Empire State Realty Trust said nearly one third of its office and retail tenants have asked for rent deferrals because of the coronavirus pandemic.
The company, whose most prominent property is the Empire State Building, made the disclosure during its first quarter earnings call.
Spread across its entire portfolio, 170 tenants are asking for an average of three months to pay back their rent, said Thomas Durels, executive vice president of real estate, during Thursday’s call. So far, ESRT has granted just three of those requests.
For the quarter, the firm reported net income of $8.3 million, down from $9.9 million the same time last year. Its core funds from operations came in at $53.7 million, a drop from $56.7 million last year. The real estate investment trust also reported hiring a new chief financial officer, former Morgan Stanley executive Christina Chiu.
As of Monday, ESRT had collected 69 percent of its April rent, with 73 percent of office tenants and 46 percent of retail tenants paying up. But after tapping into some tenants’ security deposits, total rent collections rose to 87 percent, he said.
In order to be granted a rent deferral, tenants must provide a significant amount of financial information to prove they deserve a break. Durels said he was surprised by some tenants that asked for a reprieve but had strong balance sheets.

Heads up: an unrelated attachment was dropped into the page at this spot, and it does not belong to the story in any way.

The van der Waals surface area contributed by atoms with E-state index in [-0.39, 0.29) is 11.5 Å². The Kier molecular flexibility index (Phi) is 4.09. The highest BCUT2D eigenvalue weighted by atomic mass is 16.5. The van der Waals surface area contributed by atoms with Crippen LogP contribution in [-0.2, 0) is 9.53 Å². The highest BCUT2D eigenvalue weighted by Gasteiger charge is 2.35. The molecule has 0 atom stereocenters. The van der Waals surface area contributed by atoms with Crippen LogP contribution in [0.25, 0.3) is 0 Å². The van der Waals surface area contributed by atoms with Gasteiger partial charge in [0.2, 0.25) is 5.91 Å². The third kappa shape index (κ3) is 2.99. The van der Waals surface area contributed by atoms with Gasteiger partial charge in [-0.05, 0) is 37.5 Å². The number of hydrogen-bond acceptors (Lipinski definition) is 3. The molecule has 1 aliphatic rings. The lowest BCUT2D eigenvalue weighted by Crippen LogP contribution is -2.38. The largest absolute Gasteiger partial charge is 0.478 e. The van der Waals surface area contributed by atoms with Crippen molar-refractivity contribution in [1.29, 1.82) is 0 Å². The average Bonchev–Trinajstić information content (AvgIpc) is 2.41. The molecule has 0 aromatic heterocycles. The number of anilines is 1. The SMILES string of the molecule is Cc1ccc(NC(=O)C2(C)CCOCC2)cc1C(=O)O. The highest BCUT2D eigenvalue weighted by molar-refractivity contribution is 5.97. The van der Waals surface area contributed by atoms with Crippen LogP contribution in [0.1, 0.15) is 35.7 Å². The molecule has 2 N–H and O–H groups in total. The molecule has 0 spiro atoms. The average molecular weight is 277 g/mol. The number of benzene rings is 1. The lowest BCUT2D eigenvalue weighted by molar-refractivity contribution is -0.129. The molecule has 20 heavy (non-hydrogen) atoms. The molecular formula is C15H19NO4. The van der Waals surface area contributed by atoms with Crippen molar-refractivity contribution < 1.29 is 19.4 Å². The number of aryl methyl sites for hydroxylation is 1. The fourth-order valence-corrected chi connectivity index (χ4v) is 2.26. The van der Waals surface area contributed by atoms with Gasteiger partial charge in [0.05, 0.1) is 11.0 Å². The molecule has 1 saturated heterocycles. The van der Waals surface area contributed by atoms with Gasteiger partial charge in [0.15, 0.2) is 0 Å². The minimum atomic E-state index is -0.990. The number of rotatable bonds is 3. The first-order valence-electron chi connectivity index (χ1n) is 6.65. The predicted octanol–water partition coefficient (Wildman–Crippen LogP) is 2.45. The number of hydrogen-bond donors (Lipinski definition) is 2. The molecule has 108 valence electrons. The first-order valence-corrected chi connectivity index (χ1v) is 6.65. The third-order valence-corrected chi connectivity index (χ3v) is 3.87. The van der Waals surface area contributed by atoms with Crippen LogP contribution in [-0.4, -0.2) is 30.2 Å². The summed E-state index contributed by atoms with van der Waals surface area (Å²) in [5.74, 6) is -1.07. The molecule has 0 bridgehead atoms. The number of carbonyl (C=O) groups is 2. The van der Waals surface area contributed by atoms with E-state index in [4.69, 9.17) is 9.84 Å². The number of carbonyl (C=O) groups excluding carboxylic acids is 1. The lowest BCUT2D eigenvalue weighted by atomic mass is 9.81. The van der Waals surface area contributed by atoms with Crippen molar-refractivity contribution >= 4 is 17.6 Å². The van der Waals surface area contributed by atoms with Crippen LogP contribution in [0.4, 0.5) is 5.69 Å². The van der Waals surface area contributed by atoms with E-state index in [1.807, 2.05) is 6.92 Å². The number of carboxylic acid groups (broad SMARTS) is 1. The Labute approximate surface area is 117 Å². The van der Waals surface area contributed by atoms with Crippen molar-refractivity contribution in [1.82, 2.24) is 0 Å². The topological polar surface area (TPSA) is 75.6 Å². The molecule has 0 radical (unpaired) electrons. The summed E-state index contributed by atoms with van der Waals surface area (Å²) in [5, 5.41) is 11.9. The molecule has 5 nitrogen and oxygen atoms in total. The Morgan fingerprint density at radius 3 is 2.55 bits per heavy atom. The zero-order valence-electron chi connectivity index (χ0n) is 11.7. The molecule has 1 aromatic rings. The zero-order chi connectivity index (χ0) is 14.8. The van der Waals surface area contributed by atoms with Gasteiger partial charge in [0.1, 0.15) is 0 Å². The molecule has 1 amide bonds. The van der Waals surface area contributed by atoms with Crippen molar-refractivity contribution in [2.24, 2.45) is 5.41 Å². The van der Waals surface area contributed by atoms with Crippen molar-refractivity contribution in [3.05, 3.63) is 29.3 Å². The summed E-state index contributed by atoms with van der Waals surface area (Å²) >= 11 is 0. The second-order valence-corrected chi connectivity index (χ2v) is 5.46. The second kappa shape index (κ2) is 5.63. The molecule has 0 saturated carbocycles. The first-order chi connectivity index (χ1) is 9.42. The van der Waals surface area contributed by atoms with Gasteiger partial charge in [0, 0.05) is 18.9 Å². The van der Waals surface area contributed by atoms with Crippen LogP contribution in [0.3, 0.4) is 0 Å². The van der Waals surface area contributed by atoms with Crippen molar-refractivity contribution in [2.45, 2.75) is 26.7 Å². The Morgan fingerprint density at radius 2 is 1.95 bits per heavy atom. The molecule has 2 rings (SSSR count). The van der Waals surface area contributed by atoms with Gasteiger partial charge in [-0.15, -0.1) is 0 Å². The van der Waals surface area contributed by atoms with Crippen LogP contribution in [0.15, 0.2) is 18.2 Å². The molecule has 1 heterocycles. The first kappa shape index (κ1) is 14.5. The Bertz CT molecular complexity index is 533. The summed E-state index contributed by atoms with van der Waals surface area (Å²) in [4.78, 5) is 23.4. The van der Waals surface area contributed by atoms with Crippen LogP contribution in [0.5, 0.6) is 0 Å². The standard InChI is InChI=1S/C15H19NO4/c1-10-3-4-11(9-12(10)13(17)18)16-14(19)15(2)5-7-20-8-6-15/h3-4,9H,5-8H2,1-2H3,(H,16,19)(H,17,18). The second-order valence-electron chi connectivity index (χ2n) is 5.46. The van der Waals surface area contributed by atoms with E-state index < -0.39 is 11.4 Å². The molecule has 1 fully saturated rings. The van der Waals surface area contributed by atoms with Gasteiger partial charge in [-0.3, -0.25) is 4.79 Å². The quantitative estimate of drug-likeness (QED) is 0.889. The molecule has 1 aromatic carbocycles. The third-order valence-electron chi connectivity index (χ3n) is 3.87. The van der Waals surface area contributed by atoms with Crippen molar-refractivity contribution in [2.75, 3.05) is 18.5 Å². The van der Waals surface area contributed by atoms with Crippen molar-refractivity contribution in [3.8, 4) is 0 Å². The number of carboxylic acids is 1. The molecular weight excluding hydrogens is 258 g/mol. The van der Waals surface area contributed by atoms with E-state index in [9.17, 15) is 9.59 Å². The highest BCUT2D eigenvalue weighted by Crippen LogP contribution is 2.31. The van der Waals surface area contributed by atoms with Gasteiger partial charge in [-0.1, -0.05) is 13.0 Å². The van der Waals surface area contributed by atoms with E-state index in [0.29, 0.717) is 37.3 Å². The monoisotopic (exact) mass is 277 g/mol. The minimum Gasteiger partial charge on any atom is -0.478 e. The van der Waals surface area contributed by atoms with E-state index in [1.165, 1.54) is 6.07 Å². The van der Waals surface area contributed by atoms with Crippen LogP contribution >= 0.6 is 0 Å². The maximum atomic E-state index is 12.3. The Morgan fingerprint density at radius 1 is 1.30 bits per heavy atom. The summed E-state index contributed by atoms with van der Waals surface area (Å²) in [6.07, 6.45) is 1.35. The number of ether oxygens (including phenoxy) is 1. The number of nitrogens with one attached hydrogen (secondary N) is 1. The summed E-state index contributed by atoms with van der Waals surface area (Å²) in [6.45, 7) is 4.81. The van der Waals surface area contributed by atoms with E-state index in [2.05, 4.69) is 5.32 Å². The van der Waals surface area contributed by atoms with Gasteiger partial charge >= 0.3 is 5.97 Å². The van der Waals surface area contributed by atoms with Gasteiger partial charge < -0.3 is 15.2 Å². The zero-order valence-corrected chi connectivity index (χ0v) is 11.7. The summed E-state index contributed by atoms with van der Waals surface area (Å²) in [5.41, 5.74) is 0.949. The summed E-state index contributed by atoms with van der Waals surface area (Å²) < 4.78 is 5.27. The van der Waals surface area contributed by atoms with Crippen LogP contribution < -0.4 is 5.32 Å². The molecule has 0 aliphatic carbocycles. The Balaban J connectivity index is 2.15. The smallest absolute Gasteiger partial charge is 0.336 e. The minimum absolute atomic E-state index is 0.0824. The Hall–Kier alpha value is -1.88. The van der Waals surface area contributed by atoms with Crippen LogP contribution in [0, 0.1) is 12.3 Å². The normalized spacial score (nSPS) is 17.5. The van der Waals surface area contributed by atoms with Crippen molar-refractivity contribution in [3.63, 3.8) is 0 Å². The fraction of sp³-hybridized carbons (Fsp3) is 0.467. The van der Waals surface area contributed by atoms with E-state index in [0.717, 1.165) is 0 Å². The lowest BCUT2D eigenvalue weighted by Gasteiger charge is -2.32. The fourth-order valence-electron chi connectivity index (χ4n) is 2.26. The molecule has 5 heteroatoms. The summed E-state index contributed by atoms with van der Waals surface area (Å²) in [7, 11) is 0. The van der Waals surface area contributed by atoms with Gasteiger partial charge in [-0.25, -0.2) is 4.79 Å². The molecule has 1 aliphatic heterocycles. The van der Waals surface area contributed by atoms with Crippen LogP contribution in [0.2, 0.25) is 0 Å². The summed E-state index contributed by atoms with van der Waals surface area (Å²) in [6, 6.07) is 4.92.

“We are not granting deferrals across the board,” he said.
Those who are approved will have a maximum of a year to pay back the owed rent.
ESRT saw requests from a range of tenants — from public companies to law firms — though he said smaller businesses, like those in the food industry, have been hit hardest.
“We want these service and food providers to re-open, so that they are there to provide services when our office tenants re-occupy” Durels said.
Another area of ESRT’s business that took a hit was its newly renovated Empire State Building Observatory, which was completed late last year.
For the first two months of 2020, revenue had been up at the iconic property’s observatory by 13.2 percent year-over-year. But the pandemic and mandated government shutdowns — the observatory closed March 16 — halted that activity. The observatory brought in 30 percent fewer visitors compared to the same time last year, and revenue dropped 13 percent from the first quarter of 2019.
ESRT’s CEO Anthony Malkin said the firm does not expect the traffic at the observatory to resume to normal levels until January 2022.
The company’s stock closed Thursday at $7.87, down about 3 percent.
Write to Mary Diduch at [email protected]